The Standard & Poor's 500 closed at its fifth consecutive best ever closing high, as the index gained 6.73 points or 0.41 percent to reach 1,632.69.
The Dow Jones industrial average added 48.92 points or 0.32 to 15,105.12, the second time in history it closed above 15,000, a milestone it reached Tuesday.
The Nasdaq composite index, jumped 0.49 percent, adding 16.64 points to 3,413.27.
On the New York Stock Exchange, 2,037 stocks advanced and 1,048 declined on a volume of 3.5 billion shares traded.
For the second consecutive day, there were no major economic reports to encourage investors or to derail a rally into its sixth month.
Among positive news, the Federal Home Loan Mortgage Corp., known as Freddie Mac, said it earned a profit of $4.6 billion in the first quarter due to a rebound in the housing market.
The second-largest ever profit from the bailed out firm indicates how broad the shoulders of the recovery might be. Although it has not hit financial targets that would allow Freddie Mac to write up assets that soured when the market collapsed, a rebounding housing market means household wealth is on the mend. Indicative of that, the U.S. Federal Reserve said Tuesday that consumer loans rose 5 3/4 percent in the first quarter of the year.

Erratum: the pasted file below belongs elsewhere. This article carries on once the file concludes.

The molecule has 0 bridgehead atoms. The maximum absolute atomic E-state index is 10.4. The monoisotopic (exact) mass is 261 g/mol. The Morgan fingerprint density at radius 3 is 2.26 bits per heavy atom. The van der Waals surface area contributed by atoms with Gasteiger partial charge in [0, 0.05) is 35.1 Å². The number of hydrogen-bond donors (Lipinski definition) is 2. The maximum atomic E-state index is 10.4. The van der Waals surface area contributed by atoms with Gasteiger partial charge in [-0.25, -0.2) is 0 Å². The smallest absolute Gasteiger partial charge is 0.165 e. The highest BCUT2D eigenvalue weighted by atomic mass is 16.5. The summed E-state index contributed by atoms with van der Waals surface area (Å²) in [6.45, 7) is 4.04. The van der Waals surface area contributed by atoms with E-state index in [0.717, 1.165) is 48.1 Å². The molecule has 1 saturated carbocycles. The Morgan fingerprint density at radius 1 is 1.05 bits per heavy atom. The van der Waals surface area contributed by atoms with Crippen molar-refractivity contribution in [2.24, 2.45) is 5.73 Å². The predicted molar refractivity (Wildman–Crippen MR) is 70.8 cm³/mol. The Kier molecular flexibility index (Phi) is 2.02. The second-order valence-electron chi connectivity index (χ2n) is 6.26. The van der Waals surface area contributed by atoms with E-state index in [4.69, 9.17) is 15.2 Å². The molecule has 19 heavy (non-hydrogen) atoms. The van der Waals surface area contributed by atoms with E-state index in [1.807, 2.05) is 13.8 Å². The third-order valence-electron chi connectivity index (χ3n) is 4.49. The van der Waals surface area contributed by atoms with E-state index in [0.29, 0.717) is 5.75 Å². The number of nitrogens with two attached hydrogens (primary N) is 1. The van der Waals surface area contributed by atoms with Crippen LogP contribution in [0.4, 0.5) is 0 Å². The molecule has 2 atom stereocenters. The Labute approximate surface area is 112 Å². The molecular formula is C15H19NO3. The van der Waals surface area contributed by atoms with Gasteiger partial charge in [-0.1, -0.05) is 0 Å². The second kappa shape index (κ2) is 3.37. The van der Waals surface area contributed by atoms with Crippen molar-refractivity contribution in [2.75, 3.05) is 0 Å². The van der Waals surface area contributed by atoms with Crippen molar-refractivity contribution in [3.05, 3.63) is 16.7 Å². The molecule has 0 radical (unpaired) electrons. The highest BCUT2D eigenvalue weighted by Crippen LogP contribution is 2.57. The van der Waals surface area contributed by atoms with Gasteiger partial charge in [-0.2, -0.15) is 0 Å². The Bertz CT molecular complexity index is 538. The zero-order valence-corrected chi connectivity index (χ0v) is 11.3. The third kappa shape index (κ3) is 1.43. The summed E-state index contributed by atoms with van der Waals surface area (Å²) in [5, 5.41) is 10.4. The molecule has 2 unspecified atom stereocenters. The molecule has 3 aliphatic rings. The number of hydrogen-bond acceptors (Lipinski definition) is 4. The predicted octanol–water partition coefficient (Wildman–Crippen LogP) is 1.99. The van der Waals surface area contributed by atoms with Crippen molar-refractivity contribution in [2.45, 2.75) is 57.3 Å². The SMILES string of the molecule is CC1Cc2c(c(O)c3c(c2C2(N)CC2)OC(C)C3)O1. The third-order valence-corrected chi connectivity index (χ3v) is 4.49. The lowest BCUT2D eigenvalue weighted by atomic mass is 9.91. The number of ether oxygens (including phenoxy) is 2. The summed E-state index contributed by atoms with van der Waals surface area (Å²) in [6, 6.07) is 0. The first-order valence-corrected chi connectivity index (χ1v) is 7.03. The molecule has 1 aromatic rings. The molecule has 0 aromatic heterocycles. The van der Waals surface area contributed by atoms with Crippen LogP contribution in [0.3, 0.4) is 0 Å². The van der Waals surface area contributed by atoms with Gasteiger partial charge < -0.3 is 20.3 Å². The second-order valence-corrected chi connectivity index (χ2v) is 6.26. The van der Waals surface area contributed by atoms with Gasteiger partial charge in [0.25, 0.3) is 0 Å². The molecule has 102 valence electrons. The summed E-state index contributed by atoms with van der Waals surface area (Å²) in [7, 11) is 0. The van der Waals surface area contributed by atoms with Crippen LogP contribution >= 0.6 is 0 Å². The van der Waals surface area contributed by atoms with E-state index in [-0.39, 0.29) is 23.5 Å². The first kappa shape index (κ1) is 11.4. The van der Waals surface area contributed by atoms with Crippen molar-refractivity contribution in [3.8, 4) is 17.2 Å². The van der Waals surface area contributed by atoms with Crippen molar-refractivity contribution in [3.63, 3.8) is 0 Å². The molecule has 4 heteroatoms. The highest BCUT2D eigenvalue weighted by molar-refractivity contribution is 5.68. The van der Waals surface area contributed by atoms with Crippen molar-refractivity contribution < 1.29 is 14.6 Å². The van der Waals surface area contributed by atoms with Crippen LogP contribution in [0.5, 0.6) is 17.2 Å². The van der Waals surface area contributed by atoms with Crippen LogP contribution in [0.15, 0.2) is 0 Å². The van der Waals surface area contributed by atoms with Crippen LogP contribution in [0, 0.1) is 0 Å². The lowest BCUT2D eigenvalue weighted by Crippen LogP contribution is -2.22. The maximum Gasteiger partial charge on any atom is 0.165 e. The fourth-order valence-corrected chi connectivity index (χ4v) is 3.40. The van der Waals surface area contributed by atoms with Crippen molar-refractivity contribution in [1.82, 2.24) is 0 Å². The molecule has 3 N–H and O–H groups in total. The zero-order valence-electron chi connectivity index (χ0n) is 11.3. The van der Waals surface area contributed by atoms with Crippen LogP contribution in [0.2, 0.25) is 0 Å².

The 10-year treasury note rose d 4/32 to yield 1.77 percent.
The U.S. dollar held even at 99 yen. The euro rose to $1.3158 from Tuesday's $1.3079.
In Japan, the Nikkei 225 index added 0.74 percent or 105.45 points. In Britain, the FTSE 100 index gained 0.4 percent, 26.18 points to 6,583.48.
Gold was up, adding $24.10 to $1,472.90 per troy ounce.
West Texas Intermediate crude oil gained 93 cents $96.55 per barrel.
On the Chicago Board of Trade, corn for July delivery lost 7 cents to $6.33 per bushel. Soybeans for July gained 7 3/4 cents to $13.90. Wheat for July lot 3 1/4 cents to $7.05 3/4.